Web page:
In agreement with our previous research, children were requested to watch a Chinese cartoon while their brain was monitored by fNIRS. The whole scanning process was about 10 min. The following strategies were adopted to ensure the success of fNIRS data collection:

i) A month before the formal experiment, children were required to wear a cap which was similar to the electrode one used in the formal experiment for about 10 min every day, aiming to ensure their willingness of wearing the electrode cap on the experiment day.

ii) During the scanning process, children were asked to keep quiet while they were watching the first episode of a popular Chinese cartoon named “BEAR.” At the same time, their parents or teachers were told to hold the child comfortably so as to make sure he/she would feel safe during the process.

iii) Children's large body movements or unexpected behaviors were recorded simultaneously by a camera with the permission of their parents, which were used to specify the corrupted data points afterwards.

fNIRS Data Acquisition and Analysis

Data Acquisition

As previously described by Li and Yu (2016), a real-time fNIRS system, LABNIRS (Shimadzu Corporation, Kyoto, Japan) was used to collect the optical imaging data at the Laboratory of Cognitive Neuroscience in Southeast University. The fNIRS probe comprised 16 light-source positions and 16 detectors. Each light source could generate three wavelengths (780, 805, and 830 nm) of near-infrared light, which were received by the nearest detector after traveling through the outer layer of the brain. The connection between each pair of source and detector represented a 3 cm measurement channel. The hemoglobin (oxy-, deoxy-, and total-hemoglobin) levels were recorded by estimating the absorption of the three wavelengths of near-infrared light for each measurement channel using the modified Beer-Lambert Law (Cope and Delpy, 1988). A customized electrode cap, consisting of 44 measurement channels, was made to hold the position of each sensor as marked in Figure 1. The positioning of each sensor was determined according to the international 10–20 system. The frontest sensors were placed around FP1 and FP2, the backmost sensors were placed around PO7 and PO8, the leftmost sensors were placed around T3, and the rightmost sensors were placed around T4. The scanning rate was 27 ms based on the montage of sources and detectors. The cap was put on each child's head by aligning its central to the position of Cz, the front middle to FpZ, and the leftmost and rightmost sensors next to T3 and T4, respectively. The hair under each sensor was manually parted so as to improve the signal-to-noise ratio of each measurement channel. It took two experimenters 5–10 min to complete the whole preparatory process.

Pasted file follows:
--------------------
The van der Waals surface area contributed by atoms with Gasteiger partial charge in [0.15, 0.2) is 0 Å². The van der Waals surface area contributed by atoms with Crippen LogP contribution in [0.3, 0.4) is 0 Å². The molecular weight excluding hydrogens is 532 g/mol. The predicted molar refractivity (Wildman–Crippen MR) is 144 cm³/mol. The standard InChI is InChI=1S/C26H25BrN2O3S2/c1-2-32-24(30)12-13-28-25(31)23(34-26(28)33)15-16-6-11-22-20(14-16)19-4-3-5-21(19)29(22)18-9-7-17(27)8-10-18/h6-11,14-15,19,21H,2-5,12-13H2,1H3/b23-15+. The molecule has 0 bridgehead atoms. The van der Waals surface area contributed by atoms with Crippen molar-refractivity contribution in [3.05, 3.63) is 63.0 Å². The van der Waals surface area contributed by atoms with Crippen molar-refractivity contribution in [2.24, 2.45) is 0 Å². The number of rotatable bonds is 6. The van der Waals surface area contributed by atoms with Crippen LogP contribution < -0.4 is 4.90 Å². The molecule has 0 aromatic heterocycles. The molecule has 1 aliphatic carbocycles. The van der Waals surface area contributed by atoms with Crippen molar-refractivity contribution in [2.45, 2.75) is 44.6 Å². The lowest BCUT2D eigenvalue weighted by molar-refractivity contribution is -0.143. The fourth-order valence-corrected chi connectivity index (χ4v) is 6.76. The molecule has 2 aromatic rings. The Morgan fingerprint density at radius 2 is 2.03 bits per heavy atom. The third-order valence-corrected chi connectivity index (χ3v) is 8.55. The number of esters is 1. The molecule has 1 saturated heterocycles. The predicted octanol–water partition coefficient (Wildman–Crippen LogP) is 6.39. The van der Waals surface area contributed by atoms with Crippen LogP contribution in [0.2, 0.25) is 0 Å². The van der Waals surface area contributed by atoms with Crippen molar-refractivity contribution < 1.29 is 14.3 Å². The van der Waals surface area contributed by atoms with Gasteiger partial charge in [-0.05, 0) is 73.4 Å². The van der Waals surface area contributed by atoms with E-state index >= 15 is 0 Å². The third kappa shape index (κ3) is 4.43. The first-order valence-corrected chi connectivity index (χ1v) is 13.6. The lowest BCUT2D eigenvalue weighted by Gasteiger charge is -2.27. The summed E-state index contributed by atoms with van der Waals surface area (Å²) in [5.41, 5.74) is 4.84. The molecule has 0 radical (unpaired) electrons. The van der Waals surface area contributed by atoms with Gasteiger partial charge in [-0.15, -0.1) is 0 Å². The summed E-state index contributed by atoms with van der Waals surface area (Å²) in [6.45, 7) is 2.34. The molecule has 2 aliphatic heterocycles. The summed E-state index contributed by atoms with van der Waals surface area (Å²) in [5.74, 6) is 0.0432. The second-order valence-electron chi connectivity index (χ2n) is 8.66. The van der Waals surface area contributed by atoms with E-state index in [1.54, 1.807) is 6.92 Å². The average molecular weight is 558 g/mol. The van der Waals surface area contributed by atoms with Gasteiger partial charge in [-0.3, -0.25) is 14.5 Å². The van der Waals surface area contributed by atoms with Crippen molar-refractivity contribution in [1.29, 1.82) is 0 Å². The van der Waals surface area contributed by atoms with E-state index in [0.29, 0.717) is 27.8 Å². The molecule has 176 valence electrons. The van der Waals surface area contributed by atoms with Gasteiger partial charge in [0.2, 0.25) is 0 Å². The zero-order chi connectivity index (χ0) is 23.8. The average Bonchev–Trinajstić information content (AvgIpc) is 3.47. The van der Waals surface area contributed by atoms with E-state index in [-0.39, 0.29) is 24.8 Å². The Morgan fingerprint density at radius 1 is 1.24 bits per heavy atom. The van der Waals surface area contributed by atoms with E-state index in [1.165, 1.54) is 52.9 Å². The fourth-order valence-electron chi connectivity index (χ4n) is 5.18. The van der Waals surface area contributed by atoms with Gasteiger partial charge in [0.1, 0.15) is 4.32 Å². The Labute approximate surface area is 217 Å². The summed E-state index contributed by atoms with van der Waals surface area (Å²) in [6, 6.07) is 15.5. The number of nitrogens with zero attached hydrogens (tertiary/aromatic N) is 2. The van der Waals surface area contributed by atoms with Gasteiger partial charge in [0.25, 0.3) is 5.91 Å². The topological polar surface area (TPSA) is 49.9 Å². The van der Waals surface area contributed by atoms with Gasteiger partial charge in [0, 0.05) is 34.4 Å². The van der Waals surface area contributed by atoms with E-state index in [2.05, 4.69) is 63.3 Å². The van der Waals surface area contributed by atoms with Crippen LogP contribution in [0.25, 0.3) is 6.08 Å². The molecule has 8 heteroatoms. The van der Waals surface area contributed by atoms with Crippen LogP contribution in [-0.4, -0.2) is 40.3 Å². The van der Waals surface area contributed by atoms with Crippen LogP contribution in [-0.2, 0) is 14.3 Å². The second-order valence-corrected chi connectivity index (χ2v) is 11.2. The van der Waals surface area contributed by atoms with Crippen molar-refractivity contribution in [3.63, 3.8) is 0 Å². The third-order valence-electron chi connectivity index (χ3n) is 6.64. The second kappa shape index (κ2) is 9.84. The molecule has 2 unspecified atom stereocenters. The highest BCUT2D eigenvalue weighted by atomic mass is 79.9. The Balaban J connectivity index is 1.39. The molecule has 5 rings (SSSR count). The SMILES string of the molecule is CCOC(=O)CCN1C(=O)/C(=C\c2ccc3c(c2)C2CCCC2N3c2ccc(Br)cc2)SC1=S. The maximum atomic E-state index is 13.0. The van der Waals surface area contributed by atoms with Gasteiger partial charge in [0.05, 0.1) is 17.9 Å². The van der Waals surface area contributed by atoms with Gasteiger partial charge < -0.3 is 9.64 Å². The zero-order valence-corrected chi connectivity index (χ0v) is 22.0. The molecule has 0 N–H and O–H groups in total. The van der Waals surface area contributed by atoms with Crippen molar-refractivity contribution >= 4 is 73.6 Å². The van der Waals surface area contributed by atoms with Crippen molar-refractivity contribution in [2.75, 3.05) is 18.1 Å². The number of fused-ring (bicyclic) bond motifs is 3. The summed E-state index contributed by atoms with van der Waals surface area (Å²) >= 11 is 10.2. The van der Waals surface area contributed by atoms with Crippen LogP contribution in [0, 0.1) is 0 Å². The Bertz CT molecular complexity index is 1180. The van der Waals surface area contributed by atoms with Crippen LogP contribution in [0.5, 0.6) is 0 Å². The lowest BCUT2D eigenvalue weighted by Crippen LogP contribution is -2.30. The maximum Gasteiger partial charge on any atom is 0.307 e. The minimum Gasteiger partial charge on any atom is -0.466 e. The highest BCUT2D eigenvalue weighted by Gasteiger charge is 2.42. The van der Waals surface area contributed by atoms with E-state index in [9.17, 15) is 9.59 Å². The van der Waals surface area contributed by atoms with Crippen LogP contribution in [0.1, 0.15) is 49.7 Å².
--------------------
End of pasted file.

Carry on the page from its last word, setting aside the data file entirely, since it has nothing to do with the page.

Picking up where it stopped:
FIGURE 1
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Figure 1. fNIRS probe. A schematic of the customized fNIRS cap layout design including the reference of international 10/20 coordinates, with squares representing source emitters and circles representing detectors.

Data Preprocessing

Corrupted data points were excluded according to the camera recording, such as those caused by large head movements or unexpected behaviors. Moreover, a visual inspection (Nakano et al., 2009; Niu et al., 2012) was conducted to remove the obvious sharp changes in the time series of hemoglobin changes. Thus, 6.9% of the original data points were ruled out, and the mean time-length of the data was 10.24 min. Figure 2 shows the grand average of the hemodynamic response for one representative channel in each lobe based on the first 15,000 sample points (approximate 7 min). At last, a band-pass filtering (0.009–0.08 Hz) was conducted on the raw hemoglobin concentration data (Zhang et al., 2009; Cui et al., 2011; Sasai et al., 2011), so as to remove the effects of low-frequency drift and high-frequency neurophysiological noise.

FIGURE 2
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Figure 2. Grand average of the dynamic hemoglobin concentration changes for one representative channel in each lobe.

Network Construction

Nodes and edges are the key elements in complex network analysis (Bartsch et al., 2015; Ivanov et al., 2016). In the current study, nodes are the measurement channels between each pair of source-detector, and edges are the connections among nodes computed by Pearson correlation. Thus, for the current fNIRS probe, each subject got 44 nodes and a 44 × 44 correlation matrix with 946 effective links. Subsequently, the correlation matrix was converted into an undirected binary graph (G) by employing a pre-configured correlation threshold δ. A study conducted by our group (Li and Yu, 2016) suggest that the degree of discrimination between ASD and non-ASD would decrease dramatically after a threshold larger than 0.6. Thus, the high end of the threshold range was set at 0.6. Meanwhile, we set the low end of the threshold at 0.2 based on the evidence that a correlation efficient of 0.1 would only be regarded as a small interpret effect size (Cohen, 1988). Thus, the threshold range was set from 0.2 to 0.6, with an interval = 0.1. Edges with an absolute correlation coefficient larger than δ were defined as 1 (with connectivity). Otherwise, were defined as 0 (without connectivity).